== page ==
Public trust demands that the council submits itself to a full independent inquiry into the city’s tree-felling scandal almost four years to the day after upstanding and law-abiding residents were treated like criminals – and the application of the law brought into disrepute – for standing up for the environment in Britain’s so-called ‘outdoor city’.
It comes after the stance of campaigners, and The Yorkshire Post, was vindicated when a damning Ombudsman’s report this week confirmed what we knew all along – namely the council misled the people it purports to represent on multiple occasions over its controversial £2bn highways contract.
In a devastating rebuke, the Labour-led authority was told to apologise to the people of Sheffield for its actions, which it has done, and now has three months to explain how it will make amends. But the public interest demands that the council orders an inquiry – they could even ask a body of the stature of the National Audit Office or Parliament’s Public Accounts Committee – to examine the roots of what appears to have been a rotten decision-making culture and motivation behind claims, like the felling of healthy trees as a “last resort”, which were so patently false.
Apologies alone won’t suffice. Even though chief executive John Mothersole has retired, and Julie Dore, the council leader, will step down next May, they have a civic obligation to explain their actions, release all documentation for examination and prove the robustness of new protocols so key lessons can be learned by all local authorities. Only then, and not before, will Sheffield Council be in a position to turn over a proverbial new leaf in its relationship with its people – one which must be built on trust.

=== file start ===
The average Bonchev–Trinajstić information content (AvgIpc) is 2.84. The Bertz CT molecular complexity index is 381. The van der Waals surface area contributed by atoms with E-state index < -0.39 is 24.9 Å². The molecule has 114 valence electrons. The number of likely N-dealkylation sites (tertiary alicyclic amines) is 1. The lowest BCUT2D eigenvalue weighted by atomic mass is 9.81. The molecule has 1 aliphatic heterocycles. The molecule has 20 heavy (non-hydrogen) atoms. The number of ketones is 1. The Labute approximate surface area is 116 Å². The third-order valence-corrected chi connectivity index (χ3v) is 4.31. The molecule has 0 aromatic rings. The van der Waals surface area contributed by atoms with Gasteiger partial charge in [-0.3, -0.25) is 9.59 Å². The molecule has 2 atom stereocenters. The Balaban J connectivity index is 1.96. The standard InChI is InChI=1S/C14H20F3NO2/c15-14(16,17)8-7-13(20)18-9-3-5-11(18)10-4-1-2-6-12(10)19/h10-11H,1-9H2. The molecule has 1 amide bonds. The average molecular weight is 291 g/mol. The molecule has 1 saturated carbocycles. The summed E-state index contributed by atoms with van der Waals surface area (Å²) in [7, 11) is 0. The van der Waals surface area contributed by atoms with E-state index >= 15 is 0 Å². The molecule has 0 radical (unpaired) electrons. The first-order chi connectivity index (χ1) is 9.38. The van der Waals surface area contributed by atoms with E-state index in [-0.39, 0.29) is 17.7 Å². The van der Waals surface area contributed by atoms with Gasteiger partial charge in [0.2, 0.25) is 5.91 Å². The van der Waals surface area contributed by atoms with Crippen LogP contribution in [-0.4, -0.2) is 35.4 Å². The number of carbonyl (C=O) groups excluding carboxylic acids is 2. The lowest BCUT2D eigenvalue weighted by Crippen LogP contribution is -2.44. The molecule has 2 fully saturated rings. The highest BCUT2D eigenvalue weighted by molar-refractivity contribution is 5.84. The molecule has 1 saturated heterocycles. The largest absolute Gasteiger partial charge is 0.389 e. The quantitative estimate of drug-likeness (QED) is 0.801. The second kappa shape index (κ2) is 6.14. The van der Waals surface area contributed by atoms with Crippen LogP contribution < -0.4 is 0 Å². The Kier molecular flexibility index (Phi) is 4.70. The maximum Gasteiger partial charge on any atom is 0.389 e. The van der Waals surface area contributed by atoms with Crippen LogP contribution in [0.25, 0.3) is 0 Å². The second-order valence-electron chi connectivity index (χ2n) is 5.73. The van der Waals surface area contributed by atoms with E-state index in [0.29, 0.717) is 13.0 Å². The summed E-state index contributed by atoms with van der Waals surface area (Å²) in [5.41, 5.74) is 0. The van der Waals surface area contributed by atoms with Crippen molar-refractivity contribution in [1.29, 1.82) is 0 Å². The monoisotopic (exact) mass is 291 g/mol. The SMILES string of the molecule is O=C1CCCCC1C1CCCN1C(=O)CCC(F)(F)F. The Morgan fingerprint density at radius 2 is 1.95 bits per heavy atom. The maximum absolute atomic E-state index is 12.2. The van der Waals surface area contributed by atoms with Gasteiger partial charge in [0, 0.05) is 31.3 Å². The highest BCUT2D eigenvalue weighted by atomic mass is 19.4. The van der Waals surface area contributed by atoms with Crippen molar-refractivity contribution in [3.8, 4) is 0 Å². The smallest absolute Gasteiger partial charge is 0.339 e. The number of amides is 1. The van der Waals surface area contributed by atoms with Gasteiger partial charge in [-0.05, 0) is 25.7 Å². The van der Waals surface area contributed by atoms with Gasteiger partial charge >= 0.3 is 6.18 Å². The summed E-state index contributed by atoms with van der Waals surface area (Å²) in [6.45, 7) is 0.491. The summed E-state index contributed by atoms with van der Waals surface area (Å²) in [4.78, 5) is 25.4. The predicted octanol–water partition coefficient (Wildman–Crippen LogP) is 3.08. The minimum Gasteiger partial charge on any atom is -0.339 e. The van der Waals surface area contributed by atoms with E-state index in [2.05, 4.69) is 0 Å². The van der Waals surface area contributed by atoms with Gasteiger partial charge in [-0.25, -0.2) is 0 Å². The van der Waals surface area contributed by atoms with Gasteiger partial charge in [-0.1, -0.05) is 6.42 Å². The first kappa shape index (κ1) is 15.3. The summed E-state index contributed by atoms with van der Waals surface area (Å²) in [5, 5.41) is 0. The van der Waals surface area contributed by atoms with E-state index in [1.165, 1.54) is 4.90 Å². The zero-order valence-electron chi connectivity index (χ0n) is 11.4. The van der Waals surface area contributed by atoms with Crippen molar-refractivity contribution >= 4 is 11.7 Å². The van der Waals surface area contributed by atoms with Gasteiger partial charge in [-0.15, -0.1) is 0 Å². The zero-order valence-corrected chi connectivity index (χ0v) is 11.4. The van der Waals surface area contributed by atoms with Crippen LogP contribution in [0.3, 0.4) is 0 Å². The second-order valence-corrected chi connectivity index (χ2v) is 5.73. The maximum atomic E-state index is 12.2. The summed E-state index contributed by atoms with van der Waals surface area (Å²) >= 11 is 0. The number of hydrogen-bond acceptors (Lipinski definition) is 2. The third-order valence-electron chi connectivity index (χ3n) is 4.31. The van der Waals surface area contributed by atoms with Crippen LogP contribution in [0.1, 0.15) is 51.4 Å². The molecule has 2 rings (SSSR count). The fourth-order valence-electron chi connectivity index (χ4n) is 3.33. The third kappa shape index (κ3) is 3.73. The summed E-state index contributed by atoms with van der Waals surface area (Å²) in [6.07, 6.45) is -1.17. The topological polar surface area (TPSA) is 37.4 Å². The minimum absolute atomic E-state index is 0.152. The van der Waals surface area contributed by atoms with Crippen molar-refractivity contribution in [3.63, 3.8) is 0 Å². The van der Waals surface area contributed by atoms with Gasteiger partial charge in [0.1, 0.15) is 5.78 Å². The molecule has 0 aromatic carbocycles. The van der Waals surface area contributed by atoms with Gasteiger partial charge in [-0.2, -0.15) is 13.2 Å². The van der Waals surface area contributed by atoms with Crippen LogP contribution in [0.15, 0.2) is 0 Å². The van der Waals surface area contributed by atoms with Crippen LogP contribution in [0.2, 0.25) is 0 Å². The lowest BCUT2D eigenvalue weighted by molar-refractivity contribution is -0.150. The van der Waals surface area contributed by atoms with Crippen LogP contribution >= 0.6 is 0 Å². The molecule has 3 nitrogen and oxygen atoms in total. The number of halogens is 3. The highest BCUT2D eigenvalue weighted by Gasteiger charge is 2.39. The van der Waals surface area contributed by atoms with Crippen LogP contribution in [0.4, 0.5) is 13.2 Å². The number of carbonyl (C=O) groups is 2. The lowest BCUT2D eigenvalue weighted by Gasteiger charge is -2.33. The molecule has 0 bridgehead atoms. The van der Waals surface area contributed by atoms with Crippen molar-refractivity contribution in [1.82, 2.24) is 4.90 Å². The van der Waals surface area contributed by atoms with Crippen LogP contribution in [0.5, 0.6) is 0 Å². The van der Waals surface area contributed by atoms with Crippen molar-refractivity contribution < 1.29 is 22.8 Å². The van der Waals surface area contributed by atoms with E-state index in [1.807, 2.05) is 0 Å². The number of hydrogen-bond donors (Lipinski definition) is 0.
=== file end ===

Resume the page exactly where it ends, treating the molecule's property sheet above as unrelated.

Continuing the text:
Support The Yorkshire Post and become a subscriber today.
Your subscription will help us to continue to bring quality news to the people of Yorkshire. In return, you’ll see fewer ads on site, get free access to our app and receive exclusive members-only offers.
So, please - if you can - pay for our work. Just £5 per month is the starting point. If you think that which we are trying to achieve is worth more, you can pay us what you think we are worth. By doing so, you will be investing in something that is becoming increasingly rare. Independent journalism that cares less about right and left and more about right and wrong. Journalism you can trust.